Discovery of MRSA-busting antibiotic gives hope against resistant superbugs

The discovery of antibiotics that can wipe out persistent infections of the hospital superbug MRSA has raised fresh hopes for progress in the fight against antimicrobial resistance. Health officials around the world have seen a steady rise in bacterial infections that no longer respond to routine antibiotics.
With resistance emerging faster than new drugs can be developed, the World Health Organisation (WHO) has called for urgent action to combat the problem.
Last year, England’s chief medical officer, Dame Sally Davies, warned that antibiotic resistance could spell “the end of modern medicine”, with routine operations becoming impossible because doctors run out of antibiotics to keep common infections at bay.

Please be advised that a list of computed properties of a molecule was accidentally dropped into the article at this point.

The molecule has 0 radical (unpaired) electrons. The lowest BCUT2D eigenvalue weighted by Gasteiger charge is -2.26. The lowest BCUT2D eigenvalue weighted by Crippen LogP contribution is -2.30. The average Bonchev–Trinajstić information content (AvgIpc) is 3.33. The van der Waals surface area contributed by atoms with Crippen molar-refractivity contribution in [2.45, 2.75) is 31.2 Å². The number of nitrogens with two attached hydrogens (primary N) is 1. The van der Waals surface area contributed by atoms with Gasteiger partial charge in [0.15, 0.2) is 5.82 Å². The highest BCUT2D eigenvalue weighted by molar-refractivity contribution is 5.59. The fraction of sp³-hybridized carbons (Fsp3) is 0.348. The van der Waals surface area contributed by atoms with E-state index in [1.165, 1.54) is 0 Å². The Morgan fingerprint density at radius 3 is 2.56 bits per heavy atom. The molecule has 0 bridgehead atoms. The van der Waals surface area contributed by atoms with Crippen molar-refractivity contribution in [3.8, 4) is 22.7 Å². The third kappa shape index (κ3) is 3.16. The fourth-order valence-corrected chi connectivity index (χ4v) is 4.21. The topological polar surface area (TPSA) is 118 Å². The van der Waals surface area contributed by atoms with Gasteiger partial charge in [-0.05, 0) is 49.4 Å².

In the latest research, US scientists focused on a small but important group of recurrent infections, which are driven by bacteria that evade antibiotics by lying dormant in the body. The infections tend to affect people with medical implants, or with particular conditions such as cystic fibrosis.
Led by a team at Rhode Island Hospital in Providence, the scientists tested the effects of 82,000 lab-made molecules on roundworms infected with MRSA, or methicillin-resistant Staphylococcus aureus. From the 185 compounds that showed some effect, they selected two of the most promising for further attention.
Both belonged to a family of molecules known as retinoids, which were originally developed in the 1960s to treat acne and cancer. They are chemically similar to vitamin A.